Evening News
Tuesday, November 9, 1976

Pet is still an English rose at heart
Returning to the West End stage for the first time in 15 years, Petula seems anxious to prove that while London gave the world the girl, France and America have given us back a woman.

In Britain for the past two decades she has had to carry the image of little Pet, the local girl who made good. Now she wants to be seen to have grown up.

She comes out looking her sexiest in a gown with slit skirt and plunging neckline, and starts discussing her bust- "No sympathy please, a small thing but my own. There's no silicone in this act."

Then she goes into a Broadway musicals routine singing as Annie Oakley, the Sweet Charity floozie, and Mary Magdalene in Jesus Christ Superstar.

Dramatic

Her dynamic interpretation "I Don't Know How to Love Him" wins the loudest applause of the night.

Most of her music is contemporary, upbeat and backed by four boy dancers and three girl singers, you can almost feel her emphasizing that this is a sophisticated lady returning home.

She receives a fine ovation at the end of her show and even does an extra number sitting on the stage.

Yet with a name like Petula and her slight, elfin figure, she still appears a young girl and presumably always will.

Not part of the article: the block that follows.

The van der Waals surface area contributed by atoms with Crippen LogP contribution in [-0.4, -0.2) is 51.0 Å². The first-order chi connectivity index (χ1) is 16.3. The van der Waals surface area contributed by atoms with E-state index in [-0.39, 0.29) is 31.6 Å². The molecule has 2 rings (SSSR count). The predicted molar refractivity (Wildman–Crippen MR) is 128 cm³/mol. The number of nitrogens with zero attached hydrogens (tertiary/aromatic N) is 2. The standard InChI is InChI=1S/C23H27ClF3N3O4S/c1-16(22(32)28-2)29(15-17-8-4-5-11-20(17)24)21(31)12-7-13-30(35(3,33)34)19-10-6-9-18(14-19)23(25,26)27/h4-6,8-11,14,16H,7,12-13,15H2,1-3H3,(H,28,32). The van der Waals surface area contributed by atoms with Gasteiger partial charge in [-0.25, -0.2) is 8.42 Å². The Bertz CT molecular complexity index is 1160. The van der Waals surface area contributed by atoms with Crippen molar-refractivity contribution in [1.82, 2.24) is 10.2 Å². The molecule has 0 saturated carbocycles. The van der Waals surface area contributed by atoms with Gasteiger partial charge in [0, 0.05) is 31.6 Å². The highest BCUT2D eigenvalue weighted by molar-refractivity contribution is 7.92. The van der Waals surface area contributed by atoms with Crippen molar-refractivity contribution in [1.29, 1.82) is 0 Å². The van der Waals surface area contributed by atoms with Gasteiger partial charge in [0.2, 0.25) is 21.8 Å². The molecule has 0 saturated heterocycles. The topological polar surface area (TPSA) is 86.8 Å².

And like our other English rose, Julie Andrews, she stays obstinately Petula Clark from Surrey no matter what the tempo, her costume, or the international veneer.

She has a beautifully lit and well-produced show, and with the intention of burying the past gets rid of her record hits at the start of the show.

Comedian Dick Shawn, who plays most of the first half, must be wondering if his journey was really necessary and how to change his material. Laugh? He thought they would never start.


Daily Mail
The Big First Night

Pet appeal wows the Palladium

PETULA CLARK may have acquired an elegant chic in her long exile across the Channel, but her return to the London Palladium proves that basically she is still as English as the rose, and occasionally quite as barbed.

Yet there is somthing dewily refreshing about her act. Who could resist a star who unloads her three biggest hits at the outset, and then goes on to tackle a medley of show-stoppers from shows stopped by such ladies as Ethel Merman and Shirley McLaine.

The effect is rather like an audition at this point. But on audience appeal I would give Miss Clark any part she asked for.

Subtlety
In a heady array of costume changes, each designed to show off her spectacularly trim Peter Pan figure, she parades a dangerous blend of sophisticated belting offset by a Roedean schoolgirl's sense of the ridiculous.

The voice does not surrender to raucous gimmicks, as once it did; instead she confidently decorates expected notes with wit and no small subtlety.

Had she been more hardheaded she would also have dispensed with the services of Dick Shawn and done the comedy spot herself, as she clearly could.